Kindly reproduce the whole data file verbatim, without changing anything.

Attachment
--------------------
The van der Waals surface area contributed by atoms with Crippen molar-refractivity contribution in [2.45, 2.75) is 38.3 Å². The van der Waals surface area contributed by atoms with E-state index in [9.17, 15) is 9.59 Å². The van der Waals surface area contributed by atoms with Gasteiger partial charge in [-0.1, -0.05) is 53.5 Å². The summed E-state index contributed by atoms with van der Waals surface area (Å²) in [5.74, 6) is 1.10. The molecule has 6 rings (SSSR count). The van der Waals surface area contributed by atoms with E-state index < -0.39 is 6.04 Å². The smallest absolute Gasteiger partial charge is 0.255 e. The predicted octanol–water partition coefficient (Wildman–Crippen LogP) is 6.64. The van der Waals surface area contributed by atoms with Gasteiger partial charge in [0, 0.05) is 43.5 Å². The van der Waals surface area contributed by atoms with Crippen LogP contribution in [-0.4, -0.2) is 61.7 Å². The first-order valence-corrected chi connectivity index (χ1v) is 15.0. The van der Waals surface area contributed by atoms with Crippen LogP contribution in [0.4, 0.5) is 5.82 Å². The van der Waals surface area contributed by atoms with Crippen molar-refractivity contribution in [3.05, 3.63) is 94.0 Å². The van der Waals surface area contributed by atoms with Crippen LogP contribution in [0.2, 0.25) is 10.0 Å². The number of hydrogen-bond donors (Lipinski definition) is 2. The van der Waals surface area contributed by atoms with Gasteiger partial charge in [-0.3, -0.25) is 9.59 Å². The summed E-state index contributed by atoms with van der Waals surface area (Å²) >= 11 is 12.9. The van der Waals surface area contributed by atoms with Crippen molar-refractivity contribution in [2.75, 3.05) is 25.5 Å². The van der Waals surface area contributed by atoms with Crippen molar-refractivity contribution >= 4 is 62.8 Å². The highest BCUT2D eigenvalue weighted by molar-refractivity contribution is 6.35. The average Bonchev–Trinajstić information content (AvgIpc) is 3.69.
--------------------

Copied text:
The van der Waals surface area contributed by atoms with Crippen molar-refractivity contribution in [2.45, 2.75) is 38.3 Å². The van der Waals surface area contributed by atoms with E-state index in [9.17, 15) is 9.59 Å². The van der Waals surface area contributed by atoms with Gasteiger partial charge in [-0.1, -0.05) is 53.5 Å². The summed E-state index contributed by atoms with van der Waals surface area (Å²) in [5.74, 6) is 1.10. The molecule has 6 rings (SSSR count). The van der Waals surface area contributed by atoms with E-state index < -0.39 is 6.04 Å². The smallest absolute Gasteiger partial charge is 0.255 e. The predicted octanol–water partition coefficient (Wildman–Crippen LogP) is 6.64. The van der Waals surface area contributed by atoms with Gasteiger partial charge in [0, 0.05) is 43.5 Å². The van der Waals surface area contributed by atoms with Crippen LogP contribution in [-0.4, -0.2) is 61.7 Å². The first-order valence-corrected chi connectivity index (χ1v) is 15.0. The van der Waals surface area contributed by atoms with Crippen LogP contribution in [0.4, 0.5) is 5.82 Å². The van der Waals surface area contributed by atoms with Crippen molar-refractivity contribution in [3.05, 3.63) is 94.0 Å². The van der Waals surface area contributed by atoms with Crippen LogP contribution in [0.2, 0.25) is 10.0 Å². The number of hydrogen-bond donors (Lipinski definition) is 2. The van der Waals surface area contributed by atoms with Gasteiger partial charge in [-0.3, -0.25) is 9.59 Å². The summed E-state index contributed by atoms with van der Waals surface area (Å²) >= 11 is 12.9. The van der Waals surface area contributed by atoms with Crippen molar-refractivity contribution in [2.75, 3.05) is 25.5 Å². The van der Waals surface area contributed by atoms with Crippen molar-refractivity contribution >= 4 is 62.8 Å². The highest BCUT2D eigenvalue weighted by molar-refractivity contribution is 6.35. The average Bonchev–Trinajstić information content (AvgIpc) is 3.69.